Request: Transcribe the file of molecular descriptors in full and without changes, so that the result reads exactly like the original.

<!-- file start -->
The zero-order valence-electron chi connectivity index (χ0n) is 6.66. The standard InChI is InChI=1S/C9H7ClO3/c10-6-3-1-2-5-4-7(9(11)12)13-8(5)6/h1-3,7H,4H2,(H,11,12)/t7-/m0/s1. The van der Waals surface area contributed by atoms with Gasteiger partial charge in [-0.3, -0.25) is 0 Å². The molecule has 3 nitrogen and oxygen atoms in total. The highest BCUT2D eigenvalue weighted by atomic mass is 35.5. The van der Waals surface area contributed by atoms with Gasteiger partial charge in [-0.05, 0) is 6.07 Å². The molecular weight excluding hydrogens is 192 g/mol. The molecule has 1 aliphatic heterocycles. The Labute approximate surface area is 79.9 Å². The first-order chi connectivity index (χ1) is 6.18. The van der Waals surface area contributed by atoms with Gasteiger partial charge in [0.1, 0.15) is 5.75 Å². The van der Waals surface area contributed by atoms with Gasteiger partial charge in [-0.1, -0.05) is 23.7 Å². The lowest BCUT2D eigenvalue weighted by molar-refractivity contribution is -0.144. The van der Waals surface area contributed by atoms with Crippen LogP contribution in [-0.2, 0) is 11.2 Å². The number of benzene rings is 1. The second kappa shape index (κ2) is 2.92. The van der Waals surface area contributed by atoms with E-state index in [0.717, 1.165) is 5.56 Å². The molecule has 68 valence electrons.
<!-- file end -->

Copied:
The zero-order valence-electron chi connectivity index (χ0n) is 6.66. The standard InChI is InChI=1S/C9H7ClO3/c10-6-3-1-2-5-4-7(9(11)12)13-8(5)6/h1-3,7H,4H2,(H,11,12)/t7-/m0/s1. The van der Waals surface area contributed by atoms with Gasteiger partial charge in [-0.3, -0.25) is 0 Å². The molecule has 3 nitrogen and oxygen atoms in total. The highest BCUT2D eigenvalue weighted by atomic mass is 35.5. The van der Waals surface area contributed by atoms with Gasteiger partial charge in [-0.05, 0) is 6.07 Å². The molecular weight excluding hydrogens is 192 g/mol. The molecule has 1 aliphatic heterocycles. The Labute approximate surface area is 79.9 Å². The first-order chi connectivity index (χ1) is 6.18. The van der Waals surface area contributed by atoms with Gasteiger partial charge in [0.1, 0.15) is 5.75 Å². The van der Waals surface area contributed by atoms with Gasteiger partial charge in [-0.1, -0.05) is 23.7 Å². The lowest BCUT2D eigenvalue weighted by molar-refractivity contribution is -0.144. The van der Waals surface area contributed by atoms with Crippen LogP contribution in [-0.2, 0) is 11.2 Å². The number of benzene rings is 1. The second kappa shape index (κ2) is 2.92. The van der Waals surface area contributed by atoms with E-state index in [0.717, 1.165) is 5.56 Å². The molecule has 68 valence electrons.